Monday, May 23, 2011

Debian on Amazon EC2: Booting issues

Recently I've been playing around with PyPy and its new support for C extensions. I've been wanting to jump into it more, but outside of my desktop at work, I don't really have a suitable environment for hacking on stuff, especially for non-work related stuff. My linux box at home is a MythTV DVR; probably not the best place to do PyPy "translations". Clearly I need another dev box.

For a while I've been meaning to start playing around with Amazon EC2, so I figured this might be a good opportunity, plus I just found out recently they have a free service tier for the first year. Unfortunately, the default Amazon images are Fedora, and I'm more of a Debian guy, so I wanted to install a Debian machine image. Being the paranoid sort, I don't really want to install somebody else's machine image; plus it's more fun to do it myself!

I set up a normal 64-bit Linux AMI, mounted a second "target" EBS volume, and ran the ec2ubuntu script to build an AMI. (I had to make a couple of changes and run a few things by hand to get the script to work.) It downloads Debootstrap, and installs Debian to a target directory/volume, using chroot as necessary. When I was done setting up the image, I created a snapshot (using the management console), ran ec2-register to create an AMI, and launched it using the management console. The ec2-register command was:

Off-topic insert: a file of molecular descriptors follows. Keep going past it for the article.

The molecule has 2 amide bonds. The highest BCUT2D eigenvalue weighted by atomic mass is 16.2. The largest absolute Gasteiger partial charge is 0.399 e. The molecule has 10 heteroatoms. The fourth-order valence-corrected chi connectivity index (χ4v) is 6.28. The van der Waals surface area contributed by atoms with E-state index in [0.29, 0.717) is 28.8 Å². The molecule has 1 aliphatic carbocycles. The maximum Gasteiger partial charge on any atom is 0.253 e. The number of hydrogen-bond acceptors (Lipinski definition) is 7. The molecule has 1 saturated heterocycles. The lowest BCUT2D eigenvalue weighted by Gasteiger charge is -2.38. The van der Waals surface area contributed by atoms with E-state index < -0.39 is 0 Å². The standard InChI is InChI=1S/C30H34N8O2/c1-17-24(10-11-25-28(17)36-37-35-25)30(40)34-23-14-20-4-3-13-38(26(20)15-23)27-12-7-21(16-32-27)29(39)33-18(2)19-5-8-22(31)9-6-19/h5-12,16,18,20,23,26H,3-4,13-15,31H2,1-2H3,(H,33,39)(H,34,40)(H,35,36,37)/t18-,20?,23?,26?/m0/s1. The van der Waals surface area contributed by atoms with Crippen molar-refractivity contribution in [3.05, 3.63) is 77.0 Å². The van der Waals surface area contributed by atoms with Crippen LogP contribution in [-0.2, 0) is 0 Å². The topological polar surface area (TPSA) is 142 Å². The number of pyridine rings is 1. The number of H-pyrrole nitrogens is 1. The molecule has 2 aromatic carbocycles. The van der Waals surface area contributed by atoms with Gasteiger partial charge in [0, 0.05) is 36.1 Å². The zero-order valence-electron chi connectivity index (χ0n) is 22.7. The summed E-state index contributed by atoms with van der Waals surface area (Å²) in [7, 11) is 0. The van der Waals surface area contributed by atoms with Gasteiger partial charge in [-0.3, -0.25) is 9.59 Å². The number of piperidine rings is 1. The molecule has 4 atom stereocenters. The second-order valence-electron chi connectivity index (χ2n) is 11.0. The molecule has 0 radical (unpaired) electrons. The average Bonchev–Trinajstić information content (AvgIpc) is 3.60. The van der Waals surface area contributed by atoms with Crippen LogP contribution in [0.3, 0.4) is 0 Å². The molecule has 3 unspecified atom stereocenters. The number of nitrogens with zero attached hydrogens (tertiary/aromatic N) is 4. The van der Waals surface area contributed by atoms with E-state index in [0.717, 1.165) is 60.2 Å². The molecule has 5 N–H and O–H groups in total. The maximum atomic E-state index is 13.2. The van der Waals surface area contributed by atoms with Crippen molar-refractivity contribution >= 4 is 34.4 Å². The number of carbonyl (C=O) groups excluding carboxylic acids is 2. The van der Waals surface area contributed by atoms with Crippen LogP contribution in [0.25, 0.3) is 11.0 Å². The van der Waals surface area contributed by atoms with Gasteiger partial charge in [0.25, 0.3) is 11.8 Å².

ec2-register -a x86_64 -b /dev/sda1=<snapshot-id>:2:false -n 'Debian-testing' -d 'Debian testing 2011-05-22' --kernel <hd0 pvgrub aki id>

The biggest challenge was to get the AMI to actually boot. Many of the guides out there pre-date Amazon's use of PV-GRUB. Previously, in order to boot an EC2 image, you had to use one of Amazon's pre-made Kernels, and you had to have their kernel modules installed on your image. Now you can have Amazon boot your own custom kernel image using PV-GRUB, and in fact this is how Amazon's pre-made Linux AMIs work. Troubleshooting and debugging the boot process is particularly frustrating; all you get is a dump of the console log (visible in the AWS Management Console). In the end for your image to boot, you need a few things: grub, the correct Amazon kernel ID, and a working /boot/grub/menu.lst.

By default, Debian comes with GRUB 2. I'm not sure if this works with EC2. I installed the grub-legacy package instead, as this matched the version of PV-GRUB I saw on the console. It's possible you don't even need a version of grub installed, as long as you have a working menu.lst.

The Amazon kernel IDs are listed in the Amazon EC2 Developers Guide, but it's pretty misleading, or flat out wrong. You need to use an "hd0" PV-GRUB AKI if the root device contains your /boot/grub/menu.lst directly and and an "hd00" PV-GRUB AKI if the root device is partitioned and your menu.lst is on the first partition. So, even though I'm using an EBS-backed instance, I needed an "hd0" AKI, because my root EBS volume is not partitioned. In us-west-1, for a 64-bit OS I used AKI "aki-9ba0f1de".

Setting up the /boot/grub/menu.lst correctly was the hardest part for me. The biggest issue is that grub (or the OS?) sees the "root device" as /dev/xvda1 instead of /dev/sda1, so the "kernel" line of the menu.lst needs to say /dev/xvda1 instead of /dev/sda1 (The console output when this was incorrect was very misleading; I was getting errors like "Gave up waiting for root device" and "Alert! /dev/sda1 does not exist.") I'm not sure why it did not occur to me sooner that I could use the Amazon Linux AMI's menu.lst as an example, but this realization proved to be helpful. Anyways, my full menu.lst is:

default 0
timeout 1